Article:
Toronto lawyer Phil Horgan appeared in court on behalf of LifeSiteNews to contest the publication ban, which he described as an “extraordinary proposition.”
On Thursday, Horgan requested an adjournment of the matter so LifeSiteNews could prepare a defence, but not a delay of Wagner’s trial.
Wagner, 42, has been in jail since her arrest December 12, 2016 because she refuses in conscience to accept bail conditions requiring her to stay away from abortion centers.
Judge Libman spent much of the day hearing arguments and deliberating how to deal with the publication ban and the trial.
Crown lawyer Craig Power asked Libman to impose an interim publication ban and continue Wagner’s trial Thursday and Friday, pending a hearing on the publication ban application.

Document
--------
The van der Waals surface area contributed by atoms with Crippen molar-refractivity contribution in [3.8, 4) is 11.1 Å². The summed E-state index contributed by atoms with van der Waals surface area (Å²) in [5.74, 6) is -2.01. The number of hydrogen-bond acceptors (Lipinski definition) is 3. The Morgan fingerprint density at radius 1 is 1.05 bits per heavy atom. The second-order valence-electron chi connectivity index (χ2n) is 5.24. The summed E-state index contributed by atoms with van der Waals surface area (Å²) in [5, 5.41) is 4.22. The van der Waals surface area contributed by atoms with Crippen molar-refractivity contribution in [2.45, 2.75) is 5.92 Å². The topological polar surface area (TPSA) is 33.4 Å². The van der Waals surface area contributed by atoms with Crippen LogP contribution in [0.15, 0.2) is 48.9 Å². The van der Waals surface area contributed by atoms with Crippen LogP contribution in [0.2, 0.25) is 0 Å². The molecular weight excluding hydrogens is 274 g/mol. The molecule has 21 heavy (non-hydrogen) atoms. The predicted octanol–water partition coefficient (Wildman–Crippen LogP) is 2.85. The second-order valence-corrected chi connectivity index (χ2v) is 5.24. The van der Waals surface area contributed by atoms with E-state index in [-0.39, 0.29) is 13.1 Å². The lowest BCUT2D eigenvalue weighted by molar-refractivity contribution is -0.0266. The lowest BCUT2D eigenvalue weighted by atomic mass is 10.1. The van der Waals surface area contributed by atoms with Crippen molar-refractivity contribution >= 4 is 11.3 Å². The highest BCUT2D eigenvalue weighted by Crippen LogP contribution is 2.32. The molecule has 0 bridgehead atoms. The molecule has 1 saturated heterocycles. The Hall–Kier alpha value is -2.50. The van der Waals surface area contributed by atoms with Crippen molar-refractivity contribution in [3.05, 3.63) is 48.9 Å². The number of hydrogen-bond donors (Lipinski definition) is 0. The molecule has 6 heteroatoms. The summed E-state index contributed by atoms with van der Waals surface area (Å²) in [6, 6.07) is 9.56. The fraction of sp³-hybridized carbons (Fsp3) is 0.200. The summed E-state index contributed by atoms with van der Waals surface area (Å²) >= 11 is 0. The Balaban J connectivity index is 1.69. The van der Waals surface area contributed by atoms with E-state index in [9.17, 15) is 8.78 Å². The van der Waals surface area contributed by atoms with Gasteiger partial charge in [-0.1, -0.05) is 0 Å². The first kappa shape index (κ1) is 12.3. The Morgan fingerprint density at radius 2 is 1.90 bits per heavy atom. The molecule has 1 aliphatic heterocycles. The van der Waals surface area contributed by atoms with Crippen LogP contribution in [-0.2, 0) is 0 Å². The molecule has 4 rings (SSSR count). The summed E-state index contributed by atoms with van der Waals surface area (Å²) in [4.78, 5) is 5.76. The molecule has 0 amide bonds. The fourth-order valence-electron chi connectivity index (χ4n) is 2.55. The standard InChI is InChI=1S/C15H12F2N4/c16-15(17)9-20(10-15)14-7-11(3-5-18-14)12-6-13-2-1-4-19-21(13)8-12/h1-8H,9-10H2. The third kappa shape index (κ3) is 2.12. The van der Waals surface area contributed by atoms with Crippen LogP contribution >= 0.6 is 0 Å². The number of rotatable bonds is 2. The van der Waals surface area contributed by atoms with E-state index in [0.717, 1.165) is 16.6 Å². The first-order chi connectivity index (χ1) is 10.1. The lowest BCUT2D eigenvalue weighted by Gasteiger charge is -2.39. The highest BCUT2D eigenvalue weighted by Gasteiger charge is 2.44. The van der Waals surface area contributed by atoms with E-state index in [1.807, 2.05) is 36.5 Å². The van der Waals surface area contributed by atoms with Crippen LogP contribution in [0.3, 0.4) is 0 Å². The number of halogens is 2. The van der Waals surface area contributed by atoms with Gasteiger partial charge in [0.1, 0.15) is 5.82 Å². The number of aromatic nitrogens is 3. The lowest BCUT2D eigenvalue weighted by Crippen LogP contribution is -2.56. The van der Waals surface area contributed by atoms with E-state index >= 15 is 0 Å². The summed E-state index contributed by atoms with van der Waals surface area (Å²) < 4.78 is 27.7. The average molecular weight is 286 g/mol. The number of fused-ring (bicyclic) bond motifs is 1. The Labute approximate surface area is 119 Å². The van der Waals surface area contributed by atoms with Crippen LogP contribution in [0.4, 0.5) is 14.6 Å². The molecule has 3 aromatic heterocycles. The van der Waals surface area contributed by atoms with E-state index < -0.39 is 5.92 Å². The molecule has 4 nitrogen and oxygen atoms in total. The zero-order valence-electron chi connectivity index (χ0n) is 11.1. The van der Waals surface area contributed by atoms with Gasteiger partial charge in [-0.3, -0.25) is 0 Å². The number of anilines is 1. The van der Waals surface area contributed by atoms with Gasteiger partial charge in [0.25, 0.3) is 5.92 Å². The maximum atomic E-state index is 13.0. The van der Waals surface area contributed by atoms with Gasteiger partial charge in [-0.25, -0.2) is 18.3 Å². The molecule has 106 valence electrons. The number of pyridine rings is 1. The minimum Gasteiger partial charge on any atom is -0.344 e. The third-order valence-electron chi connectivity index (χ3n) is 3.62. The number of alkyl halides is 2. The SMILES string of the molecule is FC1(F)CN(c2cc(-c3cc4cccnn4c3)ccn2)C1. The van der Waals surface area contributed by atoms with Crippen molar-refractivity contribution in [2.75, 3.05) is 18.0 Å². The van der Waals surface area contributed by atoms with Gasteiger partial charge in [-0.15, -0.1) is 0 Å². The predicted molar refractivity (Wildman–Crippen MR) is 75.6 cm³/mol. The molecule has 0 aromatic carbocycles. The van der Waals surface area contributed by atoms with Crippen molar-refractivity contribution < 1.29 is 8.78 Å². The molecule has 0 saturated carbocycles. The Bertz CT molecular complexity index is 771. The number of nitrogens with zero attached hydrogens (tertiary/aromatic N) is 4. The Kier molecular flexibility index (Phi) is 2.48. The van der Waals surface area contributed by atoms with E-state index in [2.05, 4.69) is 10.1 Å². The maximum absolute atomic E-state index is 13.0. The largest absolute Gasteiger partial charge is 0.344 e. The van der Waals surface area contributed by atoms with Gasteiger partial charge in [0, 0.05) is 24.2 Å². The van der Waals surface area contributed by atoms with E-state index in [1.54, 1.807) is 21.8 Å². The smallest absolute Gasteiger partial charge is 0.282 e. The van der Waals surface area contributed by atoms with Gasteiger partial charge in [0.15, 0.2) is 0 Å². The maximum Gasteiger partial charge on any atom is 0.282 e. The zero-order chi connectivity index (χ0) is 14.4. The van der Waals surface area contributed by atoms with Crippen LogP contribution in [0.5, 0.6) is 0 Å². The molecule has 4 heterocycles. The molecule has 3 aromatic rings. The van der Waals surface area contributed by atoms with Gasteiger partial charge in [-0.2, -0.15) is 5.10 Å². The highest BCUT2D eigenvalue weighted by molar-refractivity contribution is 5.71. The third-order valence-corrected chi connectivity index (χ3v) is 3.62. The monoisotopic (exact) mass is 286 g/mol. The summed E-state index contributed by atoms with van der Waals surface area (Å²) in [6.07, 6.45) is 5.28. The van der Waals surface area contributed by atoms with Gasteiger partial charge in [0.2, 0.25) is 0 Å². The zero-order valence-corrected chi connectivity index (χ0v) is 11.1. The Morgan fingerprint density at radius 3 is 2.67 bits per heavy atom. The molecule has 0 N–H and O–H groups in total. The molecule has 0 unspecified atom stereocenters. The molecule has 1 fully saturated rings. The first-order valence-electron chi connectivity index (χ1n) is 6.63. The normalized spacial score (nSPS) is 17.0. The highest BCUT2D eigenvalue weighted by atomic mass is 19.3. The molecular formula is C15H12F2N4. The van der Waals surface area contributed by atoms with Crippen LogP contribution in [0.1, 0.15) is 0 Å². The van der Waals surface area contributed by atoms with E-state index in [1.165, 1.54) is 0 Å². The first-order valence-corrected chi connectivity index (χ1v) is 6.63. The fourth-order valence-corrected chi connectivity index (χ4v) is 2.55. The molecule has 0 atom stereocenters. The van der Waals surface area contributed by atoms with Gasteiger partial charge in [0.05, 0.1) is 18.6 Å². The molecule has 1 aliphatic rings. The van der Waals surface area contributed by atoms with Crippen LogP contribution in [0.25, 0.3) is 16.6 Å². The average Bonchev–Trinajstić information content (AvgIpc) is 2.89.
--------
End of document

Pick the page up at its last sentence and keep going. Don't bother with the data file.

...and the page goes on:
Wagner, who is representing herself, opposed both the publication ban and any delay of her trial.
Well-known National Post columnist Christie Blatchford was present and told Judge Libman her news organization would likely want representation at a publication ban hearing.
In the end, Libman ruled he would hear arguments June 9 on the merits of the publication ban, which he deemed “very much a live issue.”
He also deferred until that day the testimony of the three “civilian” witnesses and the introduction of evidence that would potentially be affected by the publication ban hearing.
But Libman did not to impose an interim publication ban, citing Supreme Court and case law that narrowly circumscribed such orders.